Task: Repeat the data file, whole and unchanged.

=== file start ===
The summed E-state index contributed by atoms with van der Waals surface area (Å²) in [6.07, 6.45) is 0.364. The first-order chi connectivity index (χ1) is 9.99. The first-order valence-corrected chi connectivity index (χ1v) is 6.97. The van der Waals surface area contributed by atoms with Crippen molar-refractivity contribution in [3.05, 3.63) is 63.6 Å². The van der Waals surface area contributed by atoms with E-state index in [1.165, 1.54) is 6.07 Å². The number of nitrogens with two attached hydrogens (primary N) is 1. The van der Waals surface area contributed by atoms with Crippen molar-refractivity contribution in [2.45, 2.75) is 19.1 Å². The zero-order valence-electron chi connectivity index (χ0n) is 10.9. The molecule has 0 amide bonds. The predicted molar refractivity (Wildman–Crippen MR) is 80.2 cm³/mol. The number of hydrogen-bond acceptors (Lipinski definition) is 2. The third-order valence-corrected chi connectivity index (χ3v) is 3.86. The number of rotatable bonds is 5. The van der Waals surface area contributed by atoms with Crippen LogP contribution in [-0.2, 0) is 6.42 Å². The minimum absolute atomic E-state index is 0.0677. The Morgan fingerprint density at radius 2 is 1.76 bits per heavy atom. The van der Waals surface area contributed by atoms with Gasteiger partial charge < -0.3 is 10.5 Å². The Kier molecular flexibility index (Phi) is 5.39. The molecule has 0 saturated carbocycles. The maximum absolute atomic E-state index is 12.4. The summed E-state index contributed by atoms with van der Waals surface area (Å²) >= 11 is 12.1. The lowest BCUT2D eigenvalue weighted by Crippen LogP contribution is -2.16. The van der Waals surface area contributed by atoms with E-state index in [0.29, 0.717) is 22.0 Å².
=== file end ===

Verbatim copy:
The summed E-state index contributed by atoms with van der Waals surface area (Å²) in [6.07, 6.45) is 0.364. The first-order chi connectivity index (χ1) is 9.99. The first-order valence-corrected chi connectivity index (χ1v) is 6.97. The van der Waals surface area contributed by atoms with Crippen molar-refractivity contribution in [3.05, 3.63) is 63.6 Å². The van der Waals surface area contributed by atoms with E-state index in [1.165, 1.54) is 6.07 Å². The number of nitrogens with two attached hydrogens (primary N) is 1. The van der Waals surface area contributed by atoms with Crippen molar-refractivity contribution in [2.45, 2.75) is 19.1 Å². The zero-order valence-electron chi connectivity index (χ0n) is 10.9. The molecule has 0 amide bonds. The predicted molar refractivity (Wildman–Crippen MR) is 80.2 cm³/mol. The number of hydrogen-bond acceptors (Lipinski definition) is 2. The third-order valence-corrected chi connectivity index (χ3v) is 3.86. The number of rotatable bonds is 5. The van der Waals surface area contributed by atoms with Crippen LogP contribution in [-0.2, 0) is 6.42 Å². The minimum absolute atomic E-state index is 0.0677. The Morgan fingerprint density at radius 2 is 1.76 bits per heavy atom. The van der Waals surface area contributed by atoms with Gasteiger partial charge < -0.3 is 10.5 Å². The Kier molecular flexibility index (Phi) is 5.39. The molecule has 0 saturated carbocycles. The maximum absolute atomic E-state index is 12.4. The summed E-state index contributed by atoms with van der Waals surface area (Å²) >= 11 is 12.1. The lowest BCUT2D eigenvalue weighted by Crippen LogP contribution is -2.16. The van der Waals surface area contributed by atoms with E-state index in [0.29, 0.717) is 22.0 Å².